Ed King, a former guitarist for Lynyrd Skynyrd who helped give the band its distinctive three-guitar sound and co-wrote hits including “Sweet Home Alabama,” died Aug. 22 at his home in Nashville. He was 68.
The cause was cancer, said Scott Coopwood, a family friend.
Mr. King joined Lynyrd Skynyrd in 1972 and performed on the Southern rock group’s first three albums. Raised in California, he was a perennial outsider in the group, band biographer Mark Ribowsky once said, “but he was really the guy that made that band professional.”
He was credited as a songwriter for tracks including “Saturday Night Special” and “Workin’ for MCA,” and provided the opening count on their 1974 hit “Sweet Home Alabama,” which he wrote with guitarist Gary Rossington and singer Ronnie Van Zant.
The track was written as a response to Neil Young’s songs “Southern Man” and “Alabama,” which focused on the Southern white man’s rise on the back of slavery. It is now considered a Southern anthem, played often at sporting events, and was used for a time on Alabama license plates.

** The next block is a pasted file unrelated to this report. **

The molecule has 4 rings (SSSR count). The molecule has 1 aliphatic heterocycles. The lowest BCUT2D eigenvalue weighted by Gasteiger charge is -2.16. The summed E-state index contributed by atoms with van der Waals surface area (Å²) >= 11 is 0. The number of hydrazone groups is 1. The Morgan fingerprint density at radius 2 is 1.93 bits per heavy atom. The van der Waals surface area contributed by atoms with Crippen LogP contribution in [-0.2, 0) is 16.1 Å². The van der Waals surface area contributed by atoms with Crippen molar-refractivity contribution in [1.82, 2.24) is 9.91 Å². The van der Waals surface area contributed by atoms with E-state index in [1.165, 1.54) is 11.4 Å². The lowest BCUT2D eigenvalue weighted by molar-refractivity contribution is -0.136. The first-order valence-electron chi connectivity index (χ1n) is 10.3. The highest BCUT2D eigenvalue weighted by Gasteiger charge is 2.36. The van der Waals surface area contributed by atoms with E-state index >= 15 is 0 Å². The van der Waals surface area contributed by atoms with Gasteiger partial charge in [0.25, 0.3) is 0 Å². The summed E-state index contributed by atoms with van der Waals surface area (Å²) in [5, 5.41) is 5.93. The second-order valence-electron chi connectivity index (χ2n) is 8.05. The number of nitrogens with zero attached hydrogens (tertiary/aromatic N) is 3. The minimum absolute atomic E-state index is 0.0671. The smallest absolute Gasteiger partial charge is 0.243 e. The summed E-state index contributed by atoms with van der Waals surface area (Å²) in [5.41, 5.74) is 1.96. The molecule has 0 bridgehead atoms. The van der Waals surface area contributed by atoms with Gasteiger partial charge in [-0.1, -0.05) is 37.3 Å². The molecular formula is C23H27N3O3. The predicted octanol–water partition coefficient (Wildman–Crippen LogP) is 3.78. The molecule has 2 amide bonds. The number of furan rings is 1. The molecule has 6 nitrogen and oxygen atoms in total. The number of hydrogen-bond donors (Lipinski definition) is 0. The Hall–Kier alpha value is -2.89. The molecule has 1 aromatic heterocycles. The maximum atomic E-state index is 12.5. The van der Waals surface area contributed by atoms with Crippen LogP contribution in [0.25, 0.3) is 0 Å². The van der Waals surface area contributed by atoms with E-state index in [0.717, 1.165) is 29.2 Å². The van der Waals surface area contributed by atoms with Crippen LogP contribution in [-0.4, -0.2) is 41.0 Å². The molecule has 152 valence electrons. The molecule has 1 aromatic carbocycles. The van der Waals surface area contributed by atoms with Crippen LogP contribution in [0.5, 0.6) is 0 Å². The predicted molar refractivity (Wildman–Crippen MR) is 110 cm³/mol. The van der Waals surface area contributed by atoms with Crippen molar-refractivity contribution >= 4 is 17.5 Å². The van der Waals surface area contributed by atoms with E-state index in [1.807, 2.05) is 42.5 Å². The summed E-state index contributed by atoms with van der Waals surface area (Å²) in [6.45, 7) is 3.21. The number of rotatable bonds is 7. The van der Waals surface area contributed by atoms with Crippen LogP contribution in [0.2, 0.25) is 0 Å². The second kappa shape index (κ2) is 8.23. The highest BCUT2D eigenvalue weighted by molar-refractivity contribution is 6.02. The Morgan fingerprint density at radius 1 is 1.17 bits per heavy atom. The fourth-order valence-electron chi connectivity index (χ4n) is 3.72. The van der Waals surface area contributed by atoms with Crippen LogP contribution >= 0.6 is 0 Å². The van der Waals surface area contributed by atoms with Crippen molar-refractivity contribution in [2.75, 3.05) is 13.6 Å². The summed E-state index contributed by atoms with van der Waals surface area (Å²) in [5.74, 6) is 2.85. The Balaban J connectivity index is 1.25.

Mr. King left the band in 1975, two years before Van Zant, guitarist Steve Gaines and backing singer Cassie Gaines died in a plane crash. He rejoined the group in 1987, when Johnny Van Zant took his brother’s place as lead singer, and played with the band until retiring in 1996 because of heart problems.
He and the pre-crash members of the band were inducted into the Rock & Roll Hall of Fame in 2006.
Mr. King was born in Glendale, Calif., on Sept. 14, 1949. He was an original member of the California psychedelic group Strawberry Alarm Clock, which scored a No. 1 hit with the 1967 song “Incense and Peppermints.” He helped write the track, according to the reference source All Music, but was not credited as a songwriter.
A complete list of survivors was not immediately available.